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LoRa Radio Module - 433MHz - legal?

I am looking at building a wireless Modbus data link and am firstly trying to determine the RF side of it. The LoRa Radio Module - 433MHz will do the trick but my concern is about the legalities. Even if the power is reduced to the maximum required by ACMA for this band, does that make this legal? Unfortunately I can’t get this question answered but perhaps I’ve mistakenly assumed that because it’s being sold in Australia it complies. Any advice is appreciated. Thanks

Hey Greg,

I’ve been trying to wrap my head around LoRa for a few weeks now. This is my general understanding:

  • Are LoRa devices legal in Australia? Yes, when configured for the AU915 region. Specifically, use of other region configurations (EU868, US915, etc) are not legal.
  • Are LoRa 433MHz devices legal in Australia? It seems so (ACMA: Spectrum at 434 MHz for low powered devices)

The main issue with LoRa (and Sigfox) is that they’re operated under a “golden rule”. That rule is that each device can transmit for no more than 1% of the time. The reason is that all devices using the ISM radio band are sharing limited spectrum and need to share with thousands of other devices that might be in range (range > 10km). Messages must also be tiny: only a few bytes.

That said, LoRa radios can be used in FSK mode to talk point-to-point and as I understand it, FSK mode falls outside “the golden rule”. Certainly, if you’re using LoRa modulation (chirp, not FSK) you need to obey the golden rule. So I would think you’re after LoRa.FSK.

Does that help at all? Apologies I can’t point to a black-and-white answer.

  • Chris

Hi Chris

Thanks for your reply. Don’t apologise for not having a black-and-white answer, the more I look into it the greyer it appears as you have found.

The ACMA link appears to allow such things if EIRP is under 25mW, but others have told me that unless a device has a specific approval it still can’t be used.

Thanks for your comments re FSK - I’ll look into this further.

Greg

Hi again

Another possibility here that might give me the range required is the 2.4GHz band. Again, no licensing and it’s treated as a ‘public park’ by ACMA, subject to certain restrictions.

I was staying away from this frequency and don’t want to use WiFi, but my thought is that there are Zigbee devices with RS-485 interfaces that could work. Is there any experience with these vs LoRa for a simple transceiver need such as mine.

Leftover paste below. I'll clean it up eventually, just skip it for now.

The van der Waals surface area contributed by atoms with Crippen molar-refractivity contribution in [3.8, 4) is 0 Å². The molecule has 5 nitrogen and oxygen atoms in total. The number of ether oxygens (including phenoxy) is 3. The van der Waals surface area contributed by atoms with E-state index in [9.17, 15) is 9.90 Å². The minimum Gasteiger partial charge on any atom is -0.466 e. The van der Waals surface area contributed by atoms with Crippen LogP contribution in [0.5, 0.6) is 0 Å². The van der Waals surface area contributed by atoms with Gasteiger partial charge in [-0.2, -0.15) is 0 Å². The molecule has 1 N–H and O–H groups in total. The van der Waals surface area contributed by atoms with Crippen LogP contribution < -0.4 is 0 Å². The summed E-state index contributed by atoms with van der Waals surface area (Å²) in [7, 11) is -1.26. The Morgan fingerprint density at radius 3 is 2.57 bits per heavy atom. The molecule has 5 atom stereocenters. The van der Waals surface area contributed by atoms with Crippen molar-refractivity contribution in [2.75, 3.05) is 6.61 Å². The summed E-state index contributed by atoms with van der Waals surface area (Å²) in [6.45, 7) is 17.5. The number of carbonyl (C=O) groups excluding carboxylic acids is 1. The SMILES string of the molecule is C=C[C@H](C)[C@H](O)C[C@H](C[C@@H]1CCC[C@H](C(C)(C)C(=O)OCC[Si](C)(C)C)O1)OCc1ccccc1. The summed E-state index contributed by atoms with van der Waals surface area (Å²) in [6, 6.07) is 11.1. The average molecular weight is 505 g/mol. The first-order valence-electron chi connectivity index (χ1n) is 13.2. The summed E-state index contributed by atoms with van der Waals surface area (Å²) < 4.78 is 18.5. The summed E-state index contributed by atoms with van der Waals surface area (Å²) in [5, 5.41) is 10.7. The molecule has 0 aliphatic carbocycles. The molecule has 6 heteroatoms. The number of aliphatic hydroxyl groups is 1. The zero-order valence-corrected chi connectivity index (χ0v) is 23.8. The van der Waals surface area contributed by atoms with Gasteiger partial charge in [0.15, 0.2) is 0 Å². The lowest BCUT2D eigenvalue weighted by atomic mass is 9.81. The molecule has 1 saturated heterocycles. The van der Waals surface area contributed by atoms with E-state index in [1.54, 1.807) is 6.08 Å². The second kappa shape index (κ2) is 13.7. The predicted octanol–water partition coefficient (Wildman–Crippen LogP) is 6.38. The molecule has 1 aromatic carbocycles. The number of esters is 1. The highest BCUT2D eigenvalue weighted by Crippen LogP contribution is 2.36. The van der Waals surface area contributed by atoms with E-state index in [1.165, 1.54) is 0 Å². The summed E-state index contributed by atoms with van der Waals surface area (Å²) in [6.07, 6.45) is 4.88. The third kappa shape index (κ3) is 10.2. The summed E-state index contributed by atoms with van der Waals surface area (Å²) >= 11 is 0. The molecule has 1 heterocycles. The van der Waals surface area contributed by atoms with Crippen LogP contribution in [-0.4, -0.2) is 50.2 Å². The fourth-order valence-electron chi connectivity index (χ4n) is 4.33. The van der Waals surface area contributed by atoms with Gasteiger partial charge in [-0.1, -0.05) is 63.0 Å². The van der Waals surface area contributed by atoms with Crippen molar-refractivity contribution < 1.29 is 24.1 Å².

Greg

Many radios are approved to this standard:

https://incompliancemag.com/article/the-eus-new-radio-equipment-directive-red-201453eu/
Not sure IF this integrates with ACMA requirements.
AS 4268 is also part of the approval process.

Cheers,

Jack

The 433.05 to 434.79 MHz band is a very limited band and not suitable for LoRaWAN in AU.
Although, you could fit 3 x 500 kHz [DataRate 6, 8-13] (or 6 x 125 kHz [DR 0-5]) Bandwidth “channels” in RAW-LoRa mode (such as peer-to-peer mode).

AFAIK, the 1% Duty Cycle does not apply in AU (according to the LoRaWAN Regional Parameters v1.0.2rB)!

For digital modulation transmitters (915-928 MHz), max. EIRP is 1 W, but
“1. The radiated peak power spectral density in any 3 kHz is limited to 25 mW per 3 kHz.
2. The minimum 6 dB bandwidth must be at least 500 kHz.”

For hopping (min. 20 hopping frequencies) transmitters (915-928 MHz), max. EIRP is 1 W.

AFAIK, LoRaWAN does not utilise 20 hopping frequencies, so the restrictions for “digital modulation transmitters” must be observed!

As the minimum 6 dB bandwidth must be at least 500 kHz; does that mean that we can use ONLY DR 6, 8-13 for LoRaWAN?

Hi Peter,

The TTN forum has a lot more activity in this space and there are some conversations that shed light on how to work within ACMA’s changing landscape. Here’s another (touches on the current debate on AU915 and AS923 and ACMA compliance)

From what I’ve seen over the years, ACMA has been industry-centric and have a net-positive approach with supporting new technologies. There are lots (lots!) of discussions around IoT / LoRaWAN / others and it’ll be interesting to see how the regs change over time to balance spectrum use. For example, for LoRaWAN I’d really like to see a lockdown on either AU915 or AS923, having so much as two options halves the interoperability of a lot of effort.

Thanks Graham,
Limitation 2. "The minimum 6 dB bandwidth must be at least 500 kHz ” is no longer in place (at least since 27 June 2018, F2018C00500). My mistake!

What do you mean by “for LoRaWAN I’d really like to see a lockdown on either AU915 or AS923, having so much as two options”? I don’t believe AS923 is an option for AU. It is for:
Brunei [923-925 MHz] 1007
Cambodia [923-925 MHz] 1008
Indonesia [923-925 MHz] 1009
Japan [920-928 MHz] 1010
Laos [923-925 MHz] 1011
New Zealand [915-928 MHz] 1012
Singapore [920-925 MHz] 1013
Taiwan [922-928 MHz] 1014
Thailand [920-925 MHz] 1015
Vietnam [920-925 MHz]
, but do agree it is silly that NZ has to be different!

I’m curios to see if anyone has any current references to Duty Cycle restrictions in AU915.

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Hi Peter,

The majority of Australia is using AS923 for The Things Network. The AU915 is bespoke (from a global product-design perspective) and that ripples into less options for hardware choices. It’d be nice if it were just one or the other. I’d lean to AS923 for simplicity sake and the higher likelihood of new product support from IoT vendors.

Wow! I was not aware of that, as I have only been building Private commercial LoRa systems (for about 18 months now). I never considered using a different channel plan (and probably won’t for commercial purposes)!